‘Changing Times, Changing Gardens” is the theme chosen by Tuolumne County Master Gardeners for their 20th annual Garden Tour, Sunday, May 31, 10:30am – 4:00pm. The theme reflects California’s drought, warming temperatures and difficulty in maintaining a traditional landscape with its over-dependence on water and non-native plants. This year’s tour will feature six sites, each chosen as an example of ways to deal with gardening in the Sierra Nevada foothills.
Two of the sites will allow the public access to school gardens. In general, school gardens are associated with a specific school campus and are not open to the public. They are used as hands-on learning “labs” where students can experience botany, biology, ecology, counting and math, literature and art. School gardens are for the use and education of students with a focus on skill building. In addition, gardens provide nutrition lessons with many students being willing to taste something that they’ve grown. School gardens also provide a direct link to the food we eat, allowing students to learn where and how our food is produced.
One of the school gardens on the tour is located on the campus of Sierra Waldorf School. Started in 2009, the garden is used as an important teaching tool for all classes, starting in the second grade. Students learn many skills and concepts from observing in the garden and working with the produce. This garden has a delightful atmosphere created by children and the adults who care for them.
The Sierra Waldorf website (http://www.sierrawaldorf.com/programs/specialty-classes-arts/) gives this description of the garden: “It is cared for by our gardener and our students. Its bounty is shared between Nursery and Kindergarten classes for soup making. Kindergartners will often spend time in the garden exploring. All of the grades work in the garden at least once a week. Weeding, creating beds, planting seeds and taking care of the worms, compost and bees are all chores done by our students. Every other Friday afternoon, the 7th and 8th graders help sell the produce they harvested.” Recently, in a collaborative project, the Sierra Waldorf students planted a butterfly garden to help support Western monarch butterflies in their long-distance migrations.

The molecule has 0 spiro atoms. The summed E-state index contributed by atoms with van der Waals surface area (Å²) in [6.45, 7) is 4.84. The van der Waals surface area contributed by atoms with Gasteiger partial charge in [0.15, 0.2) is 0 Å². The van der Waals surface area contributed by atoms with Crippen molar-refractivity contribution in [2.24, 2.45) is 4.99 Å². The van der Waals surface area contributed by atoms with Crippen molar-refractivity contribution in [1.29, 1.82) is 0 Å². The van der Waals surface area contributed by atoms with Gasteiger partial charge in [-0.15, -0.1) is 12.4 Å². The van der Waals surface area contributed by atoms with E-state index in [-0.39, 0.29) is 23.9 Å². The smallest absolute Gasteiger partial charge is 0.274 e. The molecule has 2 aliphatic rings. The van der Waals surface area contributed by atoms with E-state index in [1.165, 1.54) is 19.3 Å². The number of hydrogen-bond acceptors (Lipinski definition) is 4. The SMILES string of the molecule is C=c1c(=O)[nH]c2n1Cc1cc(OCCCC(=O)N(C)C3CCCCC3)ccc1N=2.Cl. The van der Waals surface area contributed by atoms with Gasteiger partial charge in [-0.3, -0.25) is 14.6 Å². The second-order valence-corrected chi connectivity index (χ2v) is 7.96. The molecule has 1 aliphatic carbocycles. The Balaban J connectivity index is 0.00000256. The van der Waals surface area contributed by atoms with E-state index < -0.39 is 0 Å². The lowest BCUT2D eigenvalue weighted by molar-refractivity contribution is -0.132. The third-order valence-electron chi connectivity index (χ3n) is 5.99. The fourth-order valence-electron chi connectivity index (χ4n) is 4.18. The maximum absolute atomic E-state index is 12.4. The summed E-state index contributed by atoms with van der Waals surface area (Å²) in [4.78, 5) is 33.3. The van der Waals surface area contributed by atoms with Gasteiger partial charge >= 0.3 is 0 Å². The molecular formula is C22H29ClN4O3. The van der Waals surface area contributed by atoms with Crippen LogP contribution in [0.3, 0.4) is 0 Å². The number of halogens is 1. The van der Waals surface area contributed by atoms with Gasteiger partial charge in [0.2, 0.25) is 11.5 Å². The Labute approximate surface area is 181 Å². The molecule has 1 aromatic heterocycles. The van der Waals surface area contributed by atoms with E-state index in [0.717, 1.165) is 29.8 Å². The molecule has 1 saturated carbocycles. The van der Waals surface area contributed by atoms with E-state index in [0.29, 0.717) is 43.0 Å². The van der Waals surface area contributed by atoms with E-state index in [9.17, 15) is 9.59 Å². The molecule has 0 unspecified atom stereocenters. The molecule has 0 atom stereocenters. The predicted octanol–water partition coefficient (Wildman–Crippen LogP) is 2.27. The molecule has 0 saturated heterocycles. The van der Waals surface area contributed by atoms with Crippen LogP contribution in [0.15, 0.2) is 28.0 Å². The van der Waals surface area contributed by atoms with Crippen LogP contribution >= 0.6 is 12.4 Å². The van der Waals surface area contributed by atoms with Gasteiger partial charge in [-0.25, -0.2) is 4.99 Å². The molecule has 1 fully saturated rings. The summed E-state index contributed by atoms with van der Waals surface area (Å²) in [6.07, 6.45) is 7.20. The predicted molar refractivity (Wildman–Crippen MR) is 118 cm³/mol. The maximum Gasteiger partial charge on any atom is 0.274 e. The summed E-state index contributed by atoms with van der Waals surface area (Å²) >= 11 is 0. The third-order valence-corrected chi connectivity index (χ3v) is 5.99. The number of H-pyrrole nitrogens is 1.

The second school garden on the tour is the Sonora High School agricultural campus known as “Wildcat Ranch.” Approximately 130 acres in size, the site will be used as “an outdoor laboratory for agriculture classes at Sonora High, allowing students to create a self-sustaining farm from the ground up,” according to a 2012 Union Democrat article.
It features an area of raised beds, several acres of plowed land put into crops, housing for livestock, an aqua-culture set-up, grazing pastures for cattle, and space for students to both raise products for sale and to create and monitor experiments. This property was once considered as a location for a new high school, but is now the location of the school farm. The old school farm near Jamestown was purchased by Jamestown Mine and, for many years, the school was without such a facility. Now Wildcat Ranch is rapidly becoming a real source of pride and accomplishment for the students of Sonora High, and a place for learning for local elementary students.
Garden tour tickets, allowing you to visit the locations described above, are $10.00 per person. Tickets are available from any Tuolumne County master gardener and at the following locations: Columbia Nursery on Parrotts Ferry Road, Columbia; Sonora Lumber, South Washington Street, Sonora; Nature’s Whole Food Depot in Standard; The Nest in Twain Harte; Antiques, Etc. on Washington Street in downtown Sonora; and the University of California Cooperative Extension Office at 52 North Washington Street, Sonora. Tickets can also be purchased on-line at http://ucanr.edu/tuolumnegardentourtickets2015 .
Garden tour tickets contain a map with directions to each of the sites. There will be directional signs on streets and roads leading to the gardens. Master Gardeners will be on hand at all the gardens to answer any questions you may have about the display gardens, your own garden or gardening in general.
Proceeds from the tour provide master gardener scholarships for Columbia College students, purchase gardening reference books for the Tuolumne County Library and the master gardener library, and provide operating funds for the demonstration garden.
The descriptive articles and photos describing the annual garden tour are produced by a collaborative effort between Master Gardener volunteers and site owners.